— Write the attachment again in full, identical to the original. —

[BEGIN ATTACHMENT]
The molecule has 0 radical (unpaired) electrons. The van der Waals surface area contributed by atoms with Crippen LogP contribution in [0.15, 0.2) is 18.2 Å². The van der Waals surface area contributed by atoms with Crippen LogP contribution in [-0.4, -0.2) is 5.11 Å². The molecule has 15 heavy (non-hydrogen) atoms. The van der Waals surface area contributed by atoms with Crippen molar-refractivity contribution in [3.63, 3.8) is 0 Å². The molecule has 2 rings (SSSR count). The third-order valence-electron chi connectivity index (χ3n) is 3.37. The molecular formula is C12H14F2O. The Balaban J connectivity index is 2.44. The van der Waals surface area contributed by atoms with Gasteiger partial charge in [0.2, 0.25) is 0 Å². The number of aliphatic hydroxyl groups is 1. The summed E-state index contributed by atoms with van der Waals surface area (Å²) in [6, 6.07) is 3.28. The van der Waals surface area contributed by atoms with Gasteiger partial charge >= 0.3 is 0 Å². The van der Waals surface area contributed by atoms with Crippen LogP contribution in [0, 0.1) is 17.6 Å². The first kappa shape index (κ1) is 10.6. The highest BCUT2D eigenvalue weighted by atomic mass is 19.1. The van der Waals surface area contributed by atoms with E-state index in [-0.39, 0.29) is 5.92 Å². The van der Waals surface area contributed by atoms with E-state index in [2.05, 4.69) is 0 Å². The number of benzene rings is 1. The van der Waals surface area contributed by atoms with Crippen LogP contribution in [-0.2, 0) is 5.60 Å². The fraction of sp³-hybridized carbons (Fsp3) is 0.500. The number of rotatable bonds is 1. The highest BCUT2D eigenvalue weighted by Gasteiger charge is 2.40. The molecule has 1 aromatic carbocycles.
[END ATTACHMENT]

The molecule has 0 radical (unpaired) electrons. The van der Waals surface area contributed by atoms with Crippen LogP contribution in [0.15, 0.2) is 18.2 Å². The van der Waals surface area contributed by atoms with Crippen LogP contribution in [-0.4, -0.2) is 5.11 Å². The molecule has 15 heavy (non-hydrogen) atoms. The van der Waals surface area contributed by atoms with Crippen molar-refractivity contribution in [3.63, 3.8) is 0 Å². The molecule has 2 rings (SSSR count). The third-order valence-electron chi connectivity index (χ3n) is 3.37. The molecular formula is C12H14F2O. The Balaban J connectivity index is 2.44. The van der Waals surface area contributed by atoms with Gasteiger partial charge in [0.2, 0.25) is 0 Å². The number of aliphatic hydroxyl groups is 1. The summed E-state index contributed by atoms with van der Waals surface area (Å²) in [6, 6.07) is 3.28. The van der Waals surface area contributed by atoms with Gasteiger partial charge >= 0.3 is 0 Å². The van der Waals surface area contributed by atoms with Crippen LogP contribution in [0, 0.1) is 17.6 Å². The first kappa shape index (κ1) is 10.6. The highest BCUT2D eigenvalue weighted by atomic mass is 19.1. The van der Waals surface area contributed by atoms with E-state index in [-0.39, 0.29) is 5.92 Å². The van der Waals surface area contributed by atoms with E-state index in [2.05, 4.69) is 0 Å². The number of benzene rings is 1. The van der Waals surface area contributed by atoms with Crippen LogP contribution in [-0.2, 0) is 5.60 Å². The fraction of sp³-hybridized carbons (Fsp3) is 0.500. The number of rotatable bonds is 1. The highest BCUT2D eigenvalue weighted by Gasteiger charge is 2.40. The molecule has 1 aromatic carbocycles.